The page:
Can we imagine a film that would change the way people look at the ocean? Can we explain simply, to everyone, the greatest natural mystery of our planet? And lastly, can we help our children believe in a better and more sustainable world tomorrow? This is the triple challenge of a new cinema adventure signed by Yann Arthus-Bertrand and editor- in-chief Michael Pitiot, who brings with him the scientific missions of TARA, a unique pool of researchers, oceanographers and biologists from several countries. Thanks to its astonishing photography, the film takes us on a magnificent and unprecedented journey into the heart of the least known regions of our planet. For more info visit goodplanet.org/
As winter approaches, field teams are finishing up their science for the season. It's the last chance to obtain information for their research on the frozen continent. As most people are preparing to leave, a container ship is on its way in to supply food and materials to the skeleton crew that remains during the cold, dark winter months.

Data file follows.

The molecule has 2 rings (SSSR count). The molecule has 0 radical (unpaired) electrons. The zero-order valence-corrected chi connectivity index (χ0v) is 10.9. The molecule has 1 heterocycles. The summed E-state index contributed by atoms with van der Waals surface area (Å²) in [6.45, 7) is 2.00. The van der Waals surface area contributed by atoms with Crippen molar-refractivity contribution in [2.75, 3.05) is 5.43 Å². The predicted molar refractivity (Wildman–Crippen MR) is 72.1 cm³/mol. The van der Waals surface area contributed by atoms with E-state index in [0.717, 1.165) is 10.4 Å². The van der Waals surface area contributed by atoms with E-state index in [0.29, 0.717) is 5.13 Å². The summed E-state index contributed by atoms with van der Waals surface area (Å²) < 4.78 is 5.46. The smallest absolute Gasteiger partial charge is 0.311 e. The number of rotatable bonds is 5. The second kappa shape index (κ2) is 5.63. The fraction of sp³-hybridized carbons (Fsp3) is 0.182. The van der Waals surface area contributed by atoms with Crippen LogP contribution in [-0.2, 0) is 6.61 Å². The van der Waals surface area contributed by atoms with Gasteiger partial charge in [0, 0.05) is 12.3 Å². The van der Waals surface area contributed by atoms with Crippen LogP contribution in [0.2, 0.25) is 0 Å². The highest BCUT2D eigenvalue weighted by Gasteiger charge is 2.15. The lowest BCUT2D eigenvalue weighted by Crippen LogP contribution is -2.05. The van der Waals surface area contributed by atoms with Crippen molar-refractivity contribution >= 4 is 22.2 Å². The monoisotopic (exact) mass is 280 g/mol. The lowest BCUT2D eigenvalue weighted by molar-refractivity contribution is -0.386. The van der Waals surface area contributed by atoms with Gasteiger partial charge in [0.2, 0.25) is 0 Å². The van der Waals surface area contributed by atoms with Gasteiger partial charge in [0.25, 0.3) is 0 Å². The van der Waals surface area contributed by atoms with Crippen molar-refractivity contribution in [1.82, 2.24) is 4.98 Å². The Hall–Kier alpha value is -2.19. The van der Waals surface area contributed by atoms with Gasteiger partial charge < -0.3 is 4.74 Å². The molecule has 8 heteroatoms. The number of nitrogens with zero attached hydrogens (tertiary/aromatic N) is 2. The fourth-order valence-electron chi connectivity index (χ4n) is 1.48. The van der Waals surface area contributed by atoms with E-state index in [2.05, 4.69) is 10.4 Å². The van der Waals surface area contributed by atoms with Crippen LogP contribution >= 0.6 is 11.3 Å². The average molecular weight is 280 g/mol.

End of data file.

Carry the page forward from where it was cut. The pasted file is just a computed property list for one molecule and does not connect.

Six months after the explosions at the Fukushima nuclear plant and the release of radiation there, Professor Jim Al-Khalili sets out to discover whether nuclear power is safe. He begins in Japan, where he meets some of the tens of thousands of people who have been evacuated from the exclusion zone. He travels to an abandoned village just outside the zone to witness a nuclear clean-up operation.
The last episode deals with the future of conservation. It begins by looking at previous efforts. The 'Save The Whales' campaign, which started in the 1960s, is seen to have had a limited effect, as whaling continues and fish stocks also decline.